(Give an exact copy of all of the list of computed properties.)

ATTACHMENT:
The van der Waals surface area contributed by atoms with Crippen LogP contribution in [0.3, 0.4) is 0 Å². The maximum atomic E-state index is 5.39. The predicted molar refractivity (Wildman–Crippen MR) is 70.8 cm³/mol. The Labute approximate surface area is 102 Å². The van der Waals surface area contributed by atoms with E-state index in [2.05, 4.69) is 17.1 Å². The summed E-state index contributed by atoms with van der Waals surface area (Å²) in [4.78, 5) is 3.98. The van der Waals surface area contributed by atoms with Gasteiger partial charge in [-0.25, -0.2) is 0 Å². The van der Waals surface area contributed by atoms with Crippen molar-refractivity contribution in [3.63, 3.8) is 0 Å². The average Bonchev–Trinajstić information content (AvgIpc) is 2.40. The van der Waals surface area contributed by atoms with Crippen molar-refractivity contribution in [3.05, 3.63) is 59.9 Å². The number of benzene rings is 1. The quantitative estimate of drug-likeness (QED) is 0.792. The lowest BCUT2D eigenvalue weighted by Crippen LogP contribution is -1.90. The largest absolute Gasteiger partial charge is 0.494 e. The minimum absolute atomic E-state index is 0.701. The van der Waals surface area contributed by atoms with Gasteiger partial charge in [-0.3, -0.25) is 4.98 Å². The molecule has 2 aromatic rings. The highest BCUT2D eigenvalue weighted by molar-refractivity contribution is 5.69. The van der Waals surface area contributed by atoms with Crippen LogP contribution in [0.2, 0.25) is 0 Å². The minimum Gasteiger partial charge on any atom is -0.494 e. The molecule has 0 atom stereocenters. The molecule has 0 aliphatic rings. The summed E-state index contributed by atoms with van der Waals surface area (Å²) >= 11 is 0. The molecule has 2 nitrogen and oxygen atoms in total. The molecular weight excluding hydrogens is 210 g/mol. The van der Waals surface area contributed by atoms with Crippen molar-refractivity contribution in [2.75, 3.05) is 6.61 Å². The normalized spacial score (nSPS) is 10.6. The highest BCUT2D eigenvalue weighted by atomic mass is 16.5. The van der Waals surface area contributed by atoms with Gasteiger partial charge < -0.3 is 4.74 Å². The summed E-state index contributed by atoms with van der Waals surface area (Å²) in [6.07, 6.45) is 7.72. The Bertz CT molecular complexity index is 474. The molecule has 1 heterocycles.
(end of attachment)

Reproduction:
The van der Waals surface area contributed by atoms with Crippen LogP contribution in [0.3, 0.4) is 0 Å². The maximum atomic E-state index is 5.39. The predicted molar refractivity (Wildman–Crippen MR) is 70.8 cm³/mol. The Labute approximate surface area is 102 Å². The van der Waals surface area contributed by atoms with E-state index in [2.05, 4.69) is 17.1 Å². The summed E-state index contributed by atoms with van der Waals surface area (Å²) in [4.78, 5) is 3.98. The van der Waals surface area contributed by atoms with Gasteiger partial charge in [-0.25, -0.2) is 0 Å². The van der Waals surface area contributed by atoms with Crippen molar-refractivity contribution in [3.63, 3.8) is 0 Å². The average Bonchev–Trinajstić information content (AvgIpc) is 2.40. The van der Waals surface area contributed by atoms with Crippen molar-refractivity contribution in [3.05, 3.63) is 59.9 Å². The number of benzene rings is 1. The quantitative estimate of drug-likeness (QED) is 0.792. The lowest BCUT2D eigenvalue weighted by Crippen LogP contribution is -1.90. The largest absolute Gasteiger partial charge is 0.494 e. The minimum absolute atomic E-state index is 0.701. The van der Waals surface area contributed by atoms with Gasteiger partial charge in [-0.3, -0.25) is 4.98 Å². The molecule has 2 aromatic rings. The highest BCUT2D eigenvalue weighted by molar-refractivity contribution is 5.69. The van der Waals surface area contributed by atoms with Crippen LogP contribution in [0.2, 0.25) is 0 Å². The minimum Gasteiger partial charge on any atom is -0.494 e. The molecule has 0 atom stereocenters. The molecule has 0 aliphatic rings. The summed E-state index contributed by atoms with van der Waals surface area (Å²) >= 11 is 0. The molecule has 2 nitrogen and oxygen atoms in total. The molecular weight excluding hydrogens is 210 g/mol. The van der Waals surface area contributed by atoms with Crippen molar-refractivity contribution in [2.75, 3.05) is 6.61 Å². The normalized spacial score (nSPS) is 10.6. The highest BCUT2D eigenvalue weighted by atomic mass is 16.5. The van der Waals surface area contributed by atoms with Gasteiger partial charge < -0.3 is 4.74 Å². The summed E-state index contributed by atoms with van der Waals surface area (Å²) in [6.07, 6.45) is 7.72. The Bertz CT molecular complexity index is 474. The molecule has 1 heterocycles.